The railway between Djibouti and Addis Ababa has not been operational for several years and is expected to be rehabilitated within a frame work of 5 years. January to December

Air Transport

No seasonal affect. Aircrafts fly into Djibouti City all round the year January to December

Waterway Transport

During the Khamsin (a dusty wind torn) it becomes difficult to sail on the red sea from Djibouti to Tadjourah and Obock July to August

During the rainy season depending on the region, even if it’s not raining in Djibouti, temporary rivers become active due to water from the highlands in Ethiopia and Eritrea.

In Djibouti, casual labourers for handling, work within ethnic groups. Djibouti city is divided into sectors and labourers work with the sector i.e. in the port environs it’s the Afar whereas in other areas in Djibouti such as Zone industrielle it’s the Somalis who work there. 

Seasonal Affects on Storage and Handling (economic, social, climate...)



From <month> to <month>


During the hot season, long storage may result to infestation of commodity. It’s advised to follow up closely on the ratio of commodities stored during the mentioned period, otherwise to carry out fumigation

May to October


Due to the high temperatures during this period, the workers' performance especially around midday is low. Thus for better/max performance workers don’t work during those hours.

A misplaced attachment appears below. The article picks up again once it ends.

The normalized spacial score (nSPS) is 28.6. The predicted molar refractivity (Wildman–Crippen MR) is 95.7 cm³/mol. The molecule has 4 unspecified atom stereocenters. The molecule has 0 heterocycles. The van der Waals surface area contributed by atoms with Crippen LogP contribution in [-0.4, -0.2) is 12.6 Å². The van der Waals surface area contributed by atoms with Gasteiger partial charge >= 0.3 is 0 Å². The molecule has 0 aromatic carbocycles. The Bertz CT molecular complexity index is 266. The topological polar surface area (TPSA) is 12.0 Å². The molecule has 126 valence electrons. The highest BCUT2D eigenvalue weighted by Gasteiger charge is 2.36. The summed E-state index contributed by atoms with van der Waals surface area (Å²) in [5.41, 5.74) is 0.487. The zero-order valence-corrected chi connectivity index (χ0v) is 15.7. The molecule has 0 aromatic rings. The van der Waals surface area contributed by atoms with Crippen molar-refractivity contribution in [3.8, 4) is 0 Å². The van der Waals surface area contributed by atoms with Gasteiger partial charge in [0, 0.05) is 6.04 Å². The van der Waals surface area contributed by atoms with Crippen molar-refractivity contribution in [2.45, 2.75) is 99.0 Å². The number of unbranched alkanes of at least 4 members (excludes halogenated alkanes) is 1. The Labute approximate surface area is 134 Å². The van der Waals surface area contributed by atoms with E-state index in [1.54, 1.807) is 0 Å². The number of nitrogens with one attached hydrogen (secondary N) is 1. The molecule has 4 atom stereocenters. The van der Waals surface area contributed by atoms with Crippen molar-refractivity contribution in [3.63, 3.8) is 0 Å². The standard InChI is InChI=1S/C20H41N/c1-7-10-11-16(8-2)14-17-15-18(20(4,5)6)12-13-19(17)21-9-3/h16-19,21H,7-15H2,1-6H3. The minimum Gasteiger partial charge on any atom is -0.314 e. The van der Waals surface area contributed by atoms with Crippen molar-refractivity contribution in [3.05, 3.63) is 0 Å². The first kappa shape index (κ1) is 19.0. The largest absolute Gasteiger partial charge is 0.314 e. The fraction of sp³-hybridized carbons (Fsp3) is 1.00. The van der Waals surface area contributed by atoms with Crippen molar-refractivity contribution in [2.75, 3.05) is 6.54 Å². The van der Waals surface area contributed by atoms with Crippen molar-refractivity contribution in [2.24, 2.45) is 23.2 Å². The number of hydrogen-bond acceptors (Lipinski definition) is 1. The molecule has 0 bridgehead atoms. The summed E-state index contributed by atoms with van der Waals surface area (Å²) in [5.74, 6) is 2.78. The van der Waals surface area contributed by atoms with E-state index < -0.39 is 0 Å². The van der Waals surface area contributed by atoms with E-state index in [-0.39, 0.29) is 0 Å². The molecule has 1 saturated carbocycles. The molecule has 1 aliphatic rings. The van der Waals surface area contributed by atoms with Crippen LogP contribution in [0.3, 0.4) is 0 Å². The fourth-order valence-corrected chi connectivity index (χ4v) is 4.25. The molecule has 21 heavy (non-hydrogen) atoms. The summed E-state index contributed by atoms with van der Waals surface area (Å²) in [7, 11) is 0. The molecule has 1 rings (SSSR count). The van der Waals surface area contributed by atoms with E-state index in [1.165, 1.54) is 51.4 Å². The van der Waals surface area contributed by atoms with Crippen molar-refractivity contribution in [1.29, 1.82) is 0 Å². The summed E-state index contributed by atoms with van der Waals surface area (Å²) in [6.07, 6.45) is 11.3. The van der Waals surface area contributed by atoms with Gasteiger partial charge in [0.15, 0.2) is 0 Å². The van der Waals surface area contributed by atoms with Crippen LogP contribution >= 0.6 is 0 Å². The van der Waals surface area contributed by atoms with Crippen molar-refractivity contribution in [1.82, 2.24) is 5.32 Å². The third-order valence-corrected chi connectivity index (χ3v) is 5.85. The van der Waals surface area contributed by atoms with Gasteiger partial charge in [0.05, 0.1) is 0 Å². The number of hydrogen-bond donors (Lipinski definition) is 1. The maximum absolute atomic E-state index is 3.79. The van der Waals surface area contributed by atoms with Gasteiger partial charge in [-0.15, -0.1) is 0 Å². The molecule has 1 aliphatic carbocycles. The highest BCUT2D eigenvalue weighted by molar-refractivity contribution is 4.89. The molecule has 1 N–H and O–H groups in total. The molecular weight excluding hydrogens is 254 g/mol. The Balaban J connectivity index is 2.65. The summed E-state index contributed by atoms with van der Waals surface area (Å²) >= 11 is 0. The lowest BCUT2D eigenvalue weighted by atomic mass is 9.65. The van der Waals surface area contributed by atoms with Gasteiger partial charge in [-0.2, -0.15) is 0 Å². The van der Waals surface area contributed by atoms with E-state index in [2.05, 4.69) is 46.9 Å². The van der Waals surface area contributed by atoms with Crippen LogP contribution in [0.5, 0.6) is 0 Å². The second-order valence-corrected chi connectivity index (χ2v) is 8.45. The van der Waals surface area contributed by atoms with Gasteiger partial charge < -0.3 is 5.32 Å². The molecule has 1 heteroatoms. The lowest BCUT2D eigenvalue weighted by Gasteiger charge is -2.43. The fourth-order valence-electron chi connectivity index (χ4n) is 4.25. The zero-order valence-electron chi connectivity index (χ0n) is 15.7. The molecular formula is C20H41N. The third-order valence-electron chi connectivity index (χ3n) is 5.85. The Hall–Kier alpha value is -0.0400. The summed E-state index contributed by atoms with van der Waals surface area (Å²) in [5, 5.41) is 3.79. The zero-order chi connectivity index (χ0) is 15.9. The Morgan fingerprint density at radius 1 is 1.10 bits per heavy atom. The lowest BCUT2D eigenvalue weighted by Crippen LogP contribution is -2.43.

May to October


In Djibouti people are familiar with the shifting principle. Indeed, it’s common to see people working up to very late in night (second from 15:30 to 22:30 and third shift from 23:00 to 06:00) As a result, it’s important to plan tasks of the day early as the list of labourers should be submitted for approval to port authorities prior to their entrance into the port.

January to December

Capacity and Contacts for In-Country Emergency Response


Efforts have been done by the Government of Djibouti (GoD) to set up and implement Disaster Risk Management Policy at national level as well as within regional context through regional institution named Intergovernmental Authority on Development (IGAD). The Djibouti government is slowly enhancing its institutional capacity for DRM by building the capacity of its national leadership and implementing the HFA. The Republic of Djibouti recognizes the fact that natural disasters are major causes of poverty thus it takes centre stage in its current Country Assistance Strategy (CAS) for FY 2009-2012. The government plans to address disaster vulnerability by integrating DRM into sectarian activities. 

For information on Djibouti Government Emergency Responce,  please see the following document:

Djibouti Capacity and Contacts for Emergency Response

For information on Djibouti Government contact details,  please see the following link:

4.1 Djibouti Government Contact List

Humanitarian Community

For information on Djibouti Humanitarian Agency contact details,  please see the following link:

4.2 Djibouti Humanitarian Agency Contact List